Comments on #67987 (0)Jun 10, 2010 09:00 PM by Mimblewimble, Frederick, MD - Random acts of kindness

For three years, I gave a dollar to this one homeless man everyday on my way home from work.
I hadn't seen him at his usual place in the past month.
Today, I called for a cab to take me to the airport. And that homeless man was now my taxi driver.
Jun 8, 2010 11:00 PM by San Jose, CA - Inspiring feats

When I was a freshman in high school we had a Spring Concert.
I got my period during the concert and it stained my light blue dress. 
The senior girls huddled around me on the way out for intermission, and rinsed and blow-dried my dress in the girls' room. 
Their compassion for a little geeky freshman GMH.
May 28, 2010 12:00 AM by Somerville, NJ - Amazing friends

When my brother was in kindergarden, he couldn't stop talking about how cool and funny his best friend Jeremy is.
When we met him, we saw he was in a wheelchair. On the way home we asked my brother why he never told us that Jeremy was in a wheelchair. 
He simply said, "Because it isn't important." 
My brother's acceptance GMH.

Comments on #61990 (3)May 26, 2010 02:00 PM by Hanna L, Toledo, OH - Inspiring feats

Ladies (and gentlemen)--almost every one of these made me cry. There are some really amazing stories on that site. 

What gives you hope? I'll tell you mine--websites like Gives Me Hope, and like this Facebook group based on a PostSecret. People caring for each other gives me hope. 

Thursday, June 10, 2010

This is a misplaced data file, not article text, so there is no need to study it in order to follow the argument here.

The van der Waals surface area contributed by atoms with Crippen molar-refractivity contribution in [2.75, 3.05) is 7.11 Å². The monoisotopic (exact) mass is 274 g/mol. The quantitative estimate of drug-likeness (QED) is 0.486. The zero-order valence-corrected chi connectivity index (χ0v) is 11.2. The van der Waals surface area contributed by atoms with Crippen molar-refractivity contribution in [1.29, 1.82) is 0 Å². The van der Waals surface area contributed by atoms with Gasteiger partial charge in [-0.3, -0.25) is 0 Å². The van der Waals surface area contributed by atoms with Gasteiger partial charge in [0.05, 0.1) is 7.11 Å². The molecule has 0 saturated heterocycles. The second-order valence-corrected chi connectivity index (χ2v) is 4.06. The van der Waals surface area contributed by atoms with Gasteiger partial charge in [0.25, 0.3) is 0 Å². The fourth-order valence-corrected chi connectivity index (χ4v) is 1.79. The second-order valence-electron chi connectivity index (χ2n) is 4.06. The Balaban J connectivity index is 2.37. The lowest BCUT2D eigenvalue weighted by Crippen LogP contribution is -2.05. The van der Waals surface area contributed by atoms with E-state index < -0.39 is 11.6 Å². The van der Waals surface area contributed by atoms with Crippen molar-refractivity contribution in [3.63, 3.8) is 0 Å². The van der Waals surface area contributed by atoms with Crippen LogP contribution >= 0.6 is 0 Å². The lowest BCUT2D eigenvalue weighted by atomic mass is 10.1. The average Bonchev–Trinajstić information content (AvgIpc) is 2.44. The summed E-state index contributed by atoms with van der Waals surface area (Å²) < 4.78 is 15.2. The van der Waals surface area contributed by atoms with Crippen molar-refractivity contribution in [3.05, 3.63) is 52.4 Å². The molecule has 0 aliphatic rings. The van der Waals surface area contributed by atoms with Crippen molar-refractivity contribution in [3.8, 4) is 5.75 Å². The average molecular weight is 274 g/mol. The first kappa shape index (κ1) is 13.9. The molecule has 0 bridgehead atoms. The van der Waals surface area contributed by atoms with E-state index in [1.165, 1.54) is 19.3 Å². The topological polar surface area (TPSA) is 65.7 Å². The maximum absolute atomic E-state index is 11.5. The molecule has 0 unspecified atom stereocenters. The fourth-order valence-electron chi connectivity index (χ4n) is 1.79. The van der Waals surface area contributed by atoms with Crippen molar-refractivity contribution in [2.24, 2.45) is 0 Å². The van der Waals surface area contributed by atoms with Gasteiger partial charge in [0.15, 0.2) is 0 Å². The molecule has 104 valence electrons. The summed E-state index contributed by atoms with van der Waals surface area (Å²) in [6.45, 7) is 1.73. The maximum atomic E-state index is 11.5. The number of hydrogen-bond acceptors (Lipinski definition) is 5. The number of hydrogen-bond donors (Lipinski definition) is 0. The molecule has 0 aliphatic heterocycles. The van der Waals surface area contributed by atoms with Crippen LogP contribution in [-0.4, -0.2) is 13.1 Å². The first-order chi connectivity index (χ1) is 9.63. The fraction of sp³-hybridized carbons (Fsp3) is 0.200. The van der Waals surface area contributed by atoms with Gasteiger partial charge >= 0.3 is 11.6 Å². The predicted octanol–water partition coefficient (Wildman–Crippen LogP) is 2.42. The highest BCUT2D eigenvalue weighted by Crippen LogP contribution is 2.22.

If I Had to Pick Just One...

"No need to hurry. No need to sparkle. No need to be anybody but oneself."
- Virginia Woolf

*Although, I must say, sometimes it's fun to sparkle.

Wednesday, June 9, 2010

The Thing With Feathers

I like the idea of hope. As I think about all the different definitions I've heard of this word, all the conflicting ideas about it, I feel like sometimes we miss the point of it.
“Hope is definitely not the same thing as optimism. It is not the conviction that something will turn out well, but the certainty that something makes sense, regardless of how it turns out."
--Vaclav Havel, last President of Czechoslovakia and first President of the Czech Republic; poet, playwright, dissident, and human rights champion.
I think this is the best definition I've ever seen, aside from one thing: To me, hope and optimism are the same thing.

I think the problem with people's idea of optimism is perspective. Being an optimist doesn't necessarily mean that you believe everything will go the way you want it to right now; like Havel says, I think it means you believe, you have hope, that in the long run, everything will be right. If this means you suffer short-term failures, that's okay--you can't always see the path beyond where you are now, so if something doesn't go the way you wanted it to, it's just because your information wasn't complete.